First Nationwide Bank's agreements to sell more than $1 billion of Michigan and New York deposits cap a busy year of retrenchment for the San Francisco thrift.

So far $14.4 billion-asset First Nationwide, which once tried to become a national player under Ford Motor Co., has announced deals to sell 79 branches and $4.3 billion in deposits.

The latest of these deals, announced last week, are expected to close in the first quarter. Charter One Financial Inc. of Cleveland is buying 21 branches in the Detroit area, and Independence Savings Bank of Brooklyn, N.Y., is buying two on Staten Island.

Charter One, which doubled in size to $13 billion due to its Oct. 31 merger with Firstfed Michigan Corp., will pay $55 million in cash for $765 million in deposits. Terms of the Independence deal, which includes $285 million in deposits, were not disclosed.

"Opportunities like this can really provide a nice bang for the buck," said Charles "Bud" Koch, Charter One chairman and chief executive.

Charter One will close four Nationwide branches, giving it 80 locations in Detroit. The company has 94 branches in Ohio, and Mr. Koch said Charter One will continue to look for other regional acquisitions.

Michael Moran, an analyst with Roney & Co., Detroit, called Charter One's branch acquisition shortly after its merger "a prudent move" at a good price. Mr. Moran expressed confidence in management. "We have good feelings about Bud Koch," he said.

Charter One is the second Ohio institution in recent months to purchase First Nationwide branches. In September, Fifth Third Bancorp of Cincinnati announced plans to buy the bank's 28 Ohio branches for $129 million.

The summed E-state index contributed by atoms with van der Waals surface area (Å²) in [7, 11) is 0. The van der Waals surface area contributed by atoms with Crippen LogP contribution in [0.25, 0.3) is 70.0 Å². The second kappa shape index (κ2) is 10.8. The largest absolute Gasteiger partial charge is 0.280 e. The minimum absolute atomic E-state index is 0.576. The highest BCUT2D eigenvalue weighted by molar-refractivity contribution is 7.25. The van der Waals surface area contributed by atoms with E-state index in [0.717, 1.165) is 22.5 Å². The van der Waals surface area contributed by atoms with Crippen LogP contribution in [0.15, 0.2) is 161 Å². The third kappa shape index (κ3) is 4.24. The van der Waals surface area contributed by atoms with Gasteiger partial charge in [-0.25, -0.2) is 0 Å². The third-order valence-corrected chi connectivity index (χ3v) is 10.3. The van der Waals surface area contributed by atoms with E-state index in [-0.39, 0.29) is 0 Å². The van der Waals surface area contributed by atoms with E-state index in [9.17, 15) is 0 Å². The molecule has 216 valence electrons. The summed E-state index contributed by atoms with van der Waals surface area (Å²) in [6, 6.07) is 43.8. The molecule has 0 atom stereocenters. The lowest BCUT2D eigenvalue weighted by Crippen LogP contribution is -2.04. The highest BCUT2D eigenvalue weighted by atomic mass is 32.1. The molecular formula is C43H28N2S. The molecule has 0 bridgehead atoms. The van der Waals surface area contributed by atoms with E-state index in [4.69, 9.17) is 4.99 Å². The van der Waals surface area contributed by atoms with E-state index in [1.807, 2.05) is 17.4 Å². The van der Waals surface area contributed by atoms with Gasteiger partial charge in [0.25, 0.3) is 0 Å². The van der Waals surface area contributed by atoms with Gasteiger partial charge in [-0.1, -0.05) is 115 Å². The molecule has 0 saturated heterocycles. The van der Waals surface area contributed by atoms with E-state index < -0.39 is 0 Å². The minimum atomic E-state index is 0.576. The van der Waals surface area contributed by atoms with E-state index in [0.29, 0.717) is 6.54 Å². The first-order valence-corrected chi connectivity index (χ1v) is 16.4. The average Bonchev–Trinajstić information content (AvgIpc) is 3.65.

Mr. Koch said Charter One considered buying the Ohio branches that went to Fifth Third, but the thrift had its hands full with the Firstfed acquisition and didn't believe it could be a competitive bidder.

"We'd been talking with the First Nationwide folks for some time," Mr. Koch said. "We were not looking to do a transaction on the heels of a transaction that essentially doubled our size, but this kind of transaction is easy to do."

For First Nationwide, the proposed sale of the Detroit branches caps the announcements of sales in Michigan, New Jersey, New York, and Ohio. The San Francisco-based thrift, which was purchased last year by an investment group led by Texas banker Gerald J. Ford and New York investor Ronald O. Perelman, has said its goal is to divest holdings in states outside of California, where it has 54 branches.

First Nationwide still has operations in Florida - 24 branches with $1.4 billion in deposits - and a small presence in Texas involving $93.5 million in deposits in three branches.

Mr. Ford, who works out of the Texas offices, said he didn't anticipate any more sales in the near future.

"I don't see anything happening in Florida in the next six months to a year," Mr. Ford said. "Now, if someone were to come off the street and make an offer, or we make a substantial acquisition in California, that may change."

Independence Savings' acquisition of the two Staten Island branches, together with the pending acquisitions of three other First Nationwide branches in Brooklyn, and six Brooklyn branches of Bay Ridge Federal Savings Bank, will bring the thrift to a total of 33 offices in the New York area.

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